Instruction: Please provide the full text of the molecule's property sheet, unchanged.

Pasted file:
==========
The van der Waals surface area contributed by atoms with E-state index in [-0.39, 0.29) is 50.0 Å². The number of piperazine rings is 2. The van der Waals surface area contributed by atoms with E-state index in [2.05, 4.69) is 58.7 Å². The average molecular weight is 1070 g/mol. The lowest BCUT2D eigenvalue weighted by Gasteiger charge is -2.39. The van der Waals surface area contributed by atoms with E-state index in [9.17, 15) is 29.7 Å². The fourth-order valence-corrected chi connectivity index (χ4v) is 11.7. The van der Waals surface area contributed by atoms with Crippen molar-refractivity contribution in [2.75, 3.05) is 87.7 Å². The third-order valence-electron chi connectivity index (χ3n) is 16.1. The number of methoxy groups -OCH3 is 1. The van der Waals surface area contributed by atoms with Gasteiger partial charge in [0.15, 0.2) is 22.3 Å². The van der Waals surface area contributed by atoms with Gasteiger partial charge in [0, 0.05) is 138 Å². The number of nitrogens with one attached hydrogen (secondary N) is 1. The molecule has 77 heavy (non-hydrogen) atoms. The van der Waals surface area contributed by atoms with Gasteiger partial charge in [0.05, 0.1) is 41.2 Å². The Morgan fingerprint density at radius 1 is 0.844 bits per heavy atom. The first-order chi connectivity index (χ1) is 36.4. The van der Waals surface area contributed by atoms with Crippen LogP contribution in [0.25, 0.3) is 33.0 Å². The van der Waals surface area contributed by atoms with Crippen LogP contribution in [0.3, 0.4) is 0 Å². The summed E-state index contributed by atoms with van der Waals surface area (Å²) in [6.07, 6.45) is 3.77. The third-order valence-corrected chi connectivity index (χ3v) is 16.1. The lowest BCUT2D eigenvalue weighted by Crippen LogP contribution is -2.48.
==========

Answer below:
The van der Waals surface area contributed by atoms with E-state index in [-0.39, 0.29) is 50.0 Å². The number of piperazine rings is 2. The van der Waals surface area contributed by atoms with E-state index in [2.05, 4.69) is 58.7 Å². The average molecular weight is 1070 g/mol. The lowest BCUT2D eigenvalue weighted by Gasteiger charge is -2.39. The van der Waals surface area contributed by atoms with E-state index in [9.17, 15) is 29.7 Å². The fourth-order valence-corrected chi connectivity index (χ4v) is 11.7. The van der Waals surface area contributed by atoms with Crippen molar-refractivity contribution in [2.75, 3.05) is 87.7 Å². The third-order valence-electron chi connectivity index (χ3n) is 16.1. The number of methoxy groups -OCH3 is 1. The van der Waals surface area contributed by atoms with Gasteiger partial charge in [0.15, 0.2) is 22.3 Å². The van der Waals surface area contributed by atoms with Gasteiger partial charge in [0, 0.05) is 138 Å². The number of nitrogens with one attached hydrogen (secondary N) is 1. The molecule has 77 heavy (non-hydrogen) atoms. The van der Waals surface area contributed by atoms with Gasteiger partial charge in [0.05, 0.1) is 41.2 Å². The Morgan fingerprint density at radius 1 is 0.844 bits per heavy atom. The first-order chi connectivity index (χ1) is 36.4. The van der Waals surface area contributed by atoms with Crippen LogP contribution in [0.25, 0.3) is 33.0 Å². The van der Waals surface area contributed by atoms with Crippen LogP contribution in [0.3, 0.4) is 0 Å². The summed E-state index contributed by atoms with van der Waals surface area (Å²) in [6.07, 6.45) is 3.77. The third-order valence-corrected chi connectivity index (χ3v) is 16.1. The lowest BCUT2D eigenvalue weighted by Crippen LogP contribution is -2.48.